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Cyclopedia of Biblical, Theological and Ecclesiastical Literature


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(Heb. Naphtali', נִפְתָּלַר , my wrestling, see Genesis 30:8; Sept. Νεφθαλί, but fourteen times Νεφθαλει, as Genesis 30:8; eight times Νεφθαλείμ , as Genesis 35:25; once Νεφδαλίμ, as 1 Kings 4:15; N.T. and Josephus, Νεφθαλείμ ; Vulg. O.T. Nephthali; but sometimes Nephtali, as Genesis 30:8; N.T. Nephthalinm; Auth. Ver. N.T. "Nephthalim"), the sixth son of Jacob, and his second by Bilhah, Rachel's handmaid, born B.C. 1915, in Padan-Aram. (In the following account of this patriarch and the tribe descended from him we bring together a general view of the whole subject.) At his birth, the origin of the name is thus explained (Genesis 30:8): "And Rachel said, With wrestlings of God have I wrestled" (נַפְתִּלְתַּי נִפְתּוּלֵי אֵֹלחַים, i.e., according to the Hebrew idiom, "immense wrestlings; ἀμηχάνητος οιον, "as if irresistible," is the explanation of the name given by Josephus, Ant. 1:19, 8) "with my sister; and I have prevailed; and she called his name Naphtali." Both the Septuagint and Latin versions mistake the meaning and spoil the force of this passage (Genesis 30:8). Onkelos and the Syriac version represent Rachel as having entreated God by prayer, and this seems to be the correct idea (see Kalisch, ad loc.). By his birth Naphtali was thus allied to Dan (Genesis 35:25); and he also belonged to the same portion of the family as Ephraim and Benjamin, the sons of Rachel; but, as we shall see, these connections appear to have been only imperfectly maintained by the tribe descended from him. At the migration to Egypt four sons are attributed to Naphtali (Genesis 46:24; Exodus 1:4; 1 Chronicles 7:13). Of the individual patriarch not a single trait is given in the Bible, as up to the time of Jacob's blessing the twelve patriarchs his name is only mentioned in two public lists (Genesis 35:25; Genesis 46:24); but in the Jewish traditions he is celebrated for his powers as a swift runner, and he is named as one of the five who were chosen by Joseph to represent the family before Pharaoh (Targ. Pseudojon. on Genesis 1:13; Genesis 47:2). In the Testament of the TwelvePatriarchs Naphtali dies in his one hundred and thirty-second year, in the seventh month, on the fourth day of the month. That work explains his name as given "because Rachel had dealt deceitfully" (ἐν πανουργίᾷ ἐποίησε). It also gives the genealogy of his mother: "Balla (Bilhah), the daughter of Routhaios, the brother of Deborah, Rebekah's nurse, was born the same day with Rachel. Routhaios was a Chaldaean of the kindred of Abraham, who, being taken captive, was bought as a slave by Laban. Laban gave him his maid Aina or Eva to wife, by whom he had Zelipha (Zilpah) so called from the place in which he had been captiveand Balla" (Fabricius, Cod. Pseudepigr. V.T. page 659, etc.).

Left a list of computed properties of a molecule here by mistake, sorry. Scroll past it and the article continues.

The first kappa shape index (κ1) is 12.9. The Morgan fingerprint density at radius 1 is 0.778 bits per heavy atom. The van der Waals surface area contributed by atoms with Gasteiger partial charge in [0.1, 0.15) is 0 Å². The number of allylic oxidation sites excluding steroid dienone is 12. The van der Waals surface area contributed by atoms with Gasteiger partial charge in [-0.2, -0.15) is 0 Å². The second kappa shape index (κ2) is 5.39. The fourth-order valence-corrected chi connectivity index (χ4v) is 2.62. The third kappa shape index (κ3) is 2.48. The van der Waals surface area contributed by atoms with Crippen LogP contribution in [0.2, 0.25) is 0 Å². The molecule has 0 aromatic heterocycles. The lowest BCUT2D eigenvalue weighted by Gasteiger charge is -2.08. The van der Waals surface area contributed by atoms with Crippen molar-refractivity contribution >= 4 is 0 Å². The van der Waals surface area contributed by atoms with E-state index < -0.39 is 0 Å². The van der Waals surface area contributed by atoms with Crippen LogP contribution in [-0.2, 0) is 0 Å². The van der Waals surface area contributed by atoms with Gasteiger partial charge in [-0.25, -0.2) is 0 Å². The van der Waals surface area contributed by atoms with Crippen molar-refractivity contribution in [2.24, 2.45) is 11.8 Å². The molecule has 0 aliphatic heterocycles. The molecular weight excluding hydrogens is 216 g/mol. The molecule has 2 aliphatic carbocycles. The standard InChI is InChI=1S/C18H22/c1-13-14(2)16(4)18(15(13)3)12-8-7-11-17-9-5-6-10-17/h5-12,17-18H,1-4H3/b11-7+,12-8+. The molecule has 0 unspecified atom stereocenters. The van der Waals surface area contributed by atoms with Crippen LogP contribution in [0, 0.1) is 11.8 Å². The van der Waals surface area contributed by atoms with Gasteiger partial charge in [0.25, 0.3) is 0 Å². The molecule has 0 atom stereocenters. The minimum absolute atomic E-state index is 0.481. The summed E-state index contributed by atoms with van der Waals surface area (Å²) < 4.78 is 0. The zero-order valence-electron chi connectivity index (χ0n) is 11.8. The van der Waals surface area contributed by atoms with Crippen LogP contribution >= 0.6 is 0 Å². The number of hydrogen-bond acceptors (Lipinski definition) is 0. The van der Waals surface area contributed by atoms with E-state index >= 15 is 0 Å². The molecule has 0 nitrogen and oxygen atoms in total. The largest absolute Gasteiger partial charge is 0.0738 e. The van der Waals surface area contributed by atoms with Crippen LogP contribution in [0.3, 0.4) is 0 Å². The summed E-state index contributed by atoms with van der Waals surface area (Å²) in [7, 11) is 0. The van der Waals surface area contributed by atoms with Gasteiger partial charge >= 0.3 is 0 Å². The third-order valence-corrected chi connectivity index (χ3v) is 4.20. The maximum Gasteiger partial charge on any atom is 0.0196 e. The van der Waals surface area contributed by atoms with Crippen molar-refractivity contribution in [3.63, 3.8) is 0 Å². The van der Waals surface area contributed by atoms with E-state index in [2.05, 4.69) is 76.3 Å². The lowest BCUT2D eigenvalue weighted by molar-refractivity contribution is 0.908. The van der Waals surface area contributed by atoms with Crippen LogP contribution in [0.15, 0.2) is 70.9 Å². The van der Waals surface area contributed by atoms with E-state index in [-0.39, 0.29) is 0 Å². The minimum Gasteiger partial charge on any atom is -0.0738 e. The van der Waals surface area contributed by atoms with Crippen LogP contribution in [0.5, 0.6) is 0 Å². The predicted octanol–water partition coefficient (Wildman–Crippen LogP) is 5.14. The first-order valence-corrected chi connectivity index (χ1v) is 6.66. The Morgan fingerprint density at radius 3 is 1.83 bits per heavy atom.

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Bibliography Information
McClintock, John. Strong, James. Entry for 'Naphtali'. Cyclopedia of Biblical, Theological and Ecclesiastical Literature. Harper & Brothers. New York. 1870.

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Naphtali, Mount
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